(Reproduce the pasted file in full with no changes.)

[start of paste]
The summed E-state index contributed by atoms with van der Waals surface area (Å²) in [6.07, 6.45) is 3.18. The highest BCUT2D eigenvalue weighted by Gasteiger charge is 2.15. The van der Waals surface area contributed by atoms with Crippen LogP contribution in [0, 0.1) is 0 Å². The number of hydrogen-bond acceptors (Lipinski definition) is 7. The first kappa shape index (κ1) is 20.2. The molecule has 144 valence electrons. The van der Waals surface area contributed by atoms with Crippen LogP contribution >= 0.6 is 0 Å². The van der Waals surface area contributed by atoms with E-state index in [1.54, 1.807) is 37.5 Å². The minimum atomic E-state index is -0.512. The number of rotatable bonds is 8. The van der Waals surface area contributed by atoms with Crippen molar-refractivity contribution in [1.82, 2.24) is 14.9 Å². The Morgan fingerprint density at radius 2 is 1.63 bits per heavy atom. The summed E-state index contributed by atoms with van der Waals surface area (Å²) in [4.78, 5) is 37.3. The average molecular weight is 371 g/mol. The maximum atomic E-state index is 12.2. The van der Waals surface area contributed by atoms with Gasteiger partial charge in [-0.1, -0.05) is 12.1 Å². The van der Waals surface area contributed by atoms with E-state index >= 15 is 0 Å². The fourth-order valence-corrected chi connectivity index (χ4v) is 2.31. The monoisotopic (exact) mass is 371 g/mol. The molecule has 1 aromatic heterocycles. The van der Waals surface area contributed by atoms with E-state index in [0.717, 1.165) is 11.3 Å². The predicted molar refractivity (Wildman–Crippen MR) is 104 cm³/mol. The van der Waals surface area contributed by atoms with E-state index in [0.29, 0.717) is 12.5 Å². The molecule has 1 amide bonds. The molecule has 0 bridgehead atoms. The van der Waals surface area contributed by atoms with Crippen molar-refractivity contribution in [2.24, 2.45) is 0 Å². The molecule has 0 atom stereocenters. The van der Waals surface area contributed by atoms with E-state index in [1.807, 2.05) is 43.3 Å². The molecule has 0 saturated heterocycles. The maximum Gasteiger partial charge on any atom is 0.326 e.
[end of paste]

The summed E-state index contributed by atoms with van der Waals surface area (Å²) in [6.07, 6.45) is 3.18. The highest BCUT2D eigenvalue weighted by Gasteiger charge is 2.15. The van der Waals surface area contributed by atoms with Crippen LogP contribution in [0, 0.1) is 0 Å². The number of hydrogen-bond acceptors (Lipinski definition) is 7. The first kappa shape index (κ1) is 20.2. The molecule has 144 valence electrons. The van der Waals surface area contributed by atoms with Crippen LogP contribution >= 0.6 is 0 Å². The van der Waals surface area contributed by atoms with E-state index in [1.54, 1.807) is 37.5 Å². The minimum atomic E-state index is -0.512. The number of rotatable bonds is 8. The van der Waals surface area contributed by atoms with Crippen molar-refractivity contribution in [1.82, 2.24) is 14.9 Å². The Morgan fingerprint density at radius 2 is 1.63 bits per heavy atom. The summed E-state index contributed by atoms with van der Waals surface area (Å²) in [4.78, 5) is 37.3. The average molecular weight is 371 g/mol. The maximum atomic E-state index is 12.2. The van der Waals surface area contributed by atoms with Gasteiger partial charge in [-0.1, -0.05) is 12.1 Å². The van der Waals surface area contributed by atoms with E-state index >= 15 is 0 Å². The fourth-order valence-corrected chi connectivity index (χ4v) is 2.31. The monoisotopic (exact) mass is 371 g/mol. The molecule has 1 aromatic heterocycles. The van der Waals surface area contributed by atoms with E-state index in [0.717, 1.165) is 11.3 Å². The predicted molar refractivity (Wildman–Crippen MR) is 104 cm³/mol. The van der Waals surface area contributed by atoms with E-state index in [0.29, 0.717) is 12.5 Å². The molecule has 1 amide bonds. The molecule has 0 bridgehead atoms. The van der Waals surface area contributed by atoms with Crippen molar-refractivity contribution in [2.24, 2.45) is 0 Å². The molecule has 0 atom stereocenters. The van der Waals surface area contributed by atoms with E-state index in [1.807, 2.05) is 43.3 Å². The molecule has 0 saturated heterocycles. The maximum Gasteiger partial charge on any atom is 0.326 e.